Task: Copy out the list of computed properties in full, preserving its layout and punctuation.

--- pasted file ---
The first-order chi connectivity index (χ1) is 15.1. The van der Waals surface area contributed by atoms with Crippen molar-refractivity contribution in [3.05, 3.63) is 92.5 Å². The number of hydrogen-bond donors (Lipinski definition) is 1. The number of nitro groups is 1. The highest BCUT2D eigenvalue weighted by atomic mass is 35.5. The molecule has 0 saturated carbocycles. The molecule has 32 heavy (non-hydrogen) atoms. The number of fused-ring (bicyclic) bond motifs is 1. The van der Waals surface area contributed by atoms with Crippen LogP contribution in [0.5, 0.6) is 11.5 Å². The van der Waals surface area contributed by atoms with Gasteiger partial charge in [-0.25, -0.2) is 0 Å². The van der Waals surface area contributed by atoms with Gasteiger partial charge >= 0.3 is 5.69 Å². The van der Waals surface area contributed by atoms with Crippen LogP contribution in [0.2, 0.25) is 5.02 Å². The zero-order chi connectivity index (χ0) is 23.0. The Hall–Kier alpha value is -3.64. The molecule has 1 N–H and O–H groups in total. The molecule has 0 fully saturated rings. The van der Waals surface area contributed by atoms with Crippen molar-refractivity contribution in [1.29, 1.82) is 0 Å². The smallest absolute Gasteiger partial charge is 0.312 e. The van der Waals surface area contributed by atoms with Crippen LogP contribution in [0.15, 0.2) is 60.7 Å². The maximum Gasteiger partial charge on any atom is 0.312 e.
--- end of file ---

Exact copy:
The first-order chi connectivity index (χ1) is 15.1. The van der Waals surface area contributed by atoms with Crippen molar-refractivity contribution in [3.05, 3.63) is 92.5 Å². The number of hydrogen-bond donors (Lipinski definition) is 1. The number of nitro groups is 1. The highest BCUT2D eigenvalue weighted by atomic mass is 35.5. The molecule has 0 saturated carbocycles. The molecule has 32 heavy (non-hydrogen) atoms. The number of fused-ring (bicyclic) bond motifs is 1. The van der Waals surface area contributed by atoms with Crippen LogP contribution in [0.5, 0.6) is 11.5 Å². The van der Waals surface area contributed by atoms with Gasteiger partial charge in [-0.25, -0.2) is 0 Å². The van der Waals surface area contributed by atoms with Gasteiger partial charge >= 0.3 is 5.69 Å². The van der Waals surface area contributed by atoms with Crippen LogP contribution in [0.2, 0.25) is 5.02 Å². The zero-order chi connectivity index (χ0) is 23.0. The Hall–Kier alpha value is -3.64. The molecule has 1 N–H and O–H groups in total. The molecule has 0 fully saturated rings. The van der Waals surface area contributed by atoms with Crippen molar-refractivity contribution in [1.29, 1.82) is 0 Å². The smallest absolute Gasteiger partial charge is 0.312 e. The van der Waals surface area contributed by atoms with Crippen LogP contribution in [0.15, 0.2) is 60.7 Å². The maximum Gasteiger partial charge on any atom is 0.312 e.